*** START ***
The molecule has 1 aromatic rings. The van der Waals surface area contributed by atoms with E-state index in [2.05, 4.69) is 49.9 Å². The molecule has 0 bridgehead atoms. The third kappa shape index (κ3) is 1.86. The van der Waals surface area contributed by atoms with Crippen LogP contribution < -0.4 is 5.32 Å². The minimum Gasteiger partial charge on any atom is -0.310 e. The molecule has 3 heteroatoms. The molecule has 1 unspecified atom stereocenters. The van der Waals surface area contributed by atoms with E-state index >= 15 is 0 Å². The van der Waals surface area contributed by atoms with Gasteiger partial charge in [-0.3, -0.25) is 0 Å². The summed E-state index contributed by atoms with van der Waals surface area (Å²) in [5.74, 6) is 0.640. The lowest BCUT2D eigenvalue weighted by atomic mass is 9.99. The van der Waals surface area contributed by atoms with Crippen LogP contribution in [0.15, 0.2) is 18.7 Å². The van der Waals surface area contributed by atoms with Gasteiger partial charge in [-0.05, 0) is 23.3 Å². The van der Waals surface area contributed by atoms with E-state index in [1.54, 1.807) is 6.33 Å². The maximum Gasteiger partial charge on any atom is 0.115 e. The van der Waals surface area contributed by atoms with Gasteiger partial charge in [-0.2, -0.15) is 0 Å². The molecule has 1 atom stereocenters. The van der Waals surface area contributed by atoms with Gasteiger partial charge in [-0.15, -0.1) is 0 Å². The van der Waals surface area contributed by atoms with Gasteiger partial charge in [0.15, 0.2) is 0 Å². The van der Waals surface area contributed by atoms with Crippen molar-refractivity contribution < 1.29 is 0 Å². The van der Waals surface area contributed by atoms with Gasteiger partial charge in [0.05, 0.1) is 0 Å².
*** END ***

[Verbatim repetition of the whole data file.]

The molecule has 1 aromatic rings. The van der Waals surface area contributed by atoms with E-state index in [2.05, 4.69) is 49.9 Å². The molecule has 0 bridgehead atoms. The third kappa shape index (κ3) is 1.86. The van der Waals surface area contributed by atoms with Crippen LogP contribution < -0.4 is 5.32 Å². The minimum Gasteiger partial charge on any atom is -0.310 e. The molecule has 3 heteroatoms. The molecule has 1 unspecified atom stereocenters. The van der Waals surface area contributed by atoms with E-state index >= 15 is 0 Å². The van der Waals surface area contributed by atoms with Gasteiger partial charge in [-0.3, -0.25) is 0 Å². The summed E-state index contributed by atoms with van der Waals surface area (Å²) in [5.74, 6) is 0.640. The lowest BCUT2D eigenvalue weighted by atomic mass is 9.99. The van der Waals surface area contributed by atoms with Crippen LogP contribution in [0.15, 0.2) is 18.7 Å². The van der Waals surface area contributed by atoms with Gasteiger partial charge in [-0.05, 0) is 23.3 Å². The van der Waals surface area contributed by atoms with E-state index in [1.54, 1.807) is 6.33 Å². The maximum Gasteiger partial charge on any atom is 0.115 e. The van der Waals surface area contributed by atoms with Gasteiger partial charge in [-0.2, -0.15) is 0 Å². The molecule has 1 atom stereocenters. The van der Waals surface area contributed by atoms with Gasteiger partial charge in [-0.15, -0.1) is 0 Å². The van der Waals surface area contributed by atoms with Gasteiger partial charge in [0.15, 0.2) is 0 Å². The van der Waals surface area contributed by atoms with Crippen molar-refractivity contribution < 1.29 is 0 Å². The van der Waals surface area contributed by atoms with Gasteiger partial charge in [0.05, 0.1) is 0 Å².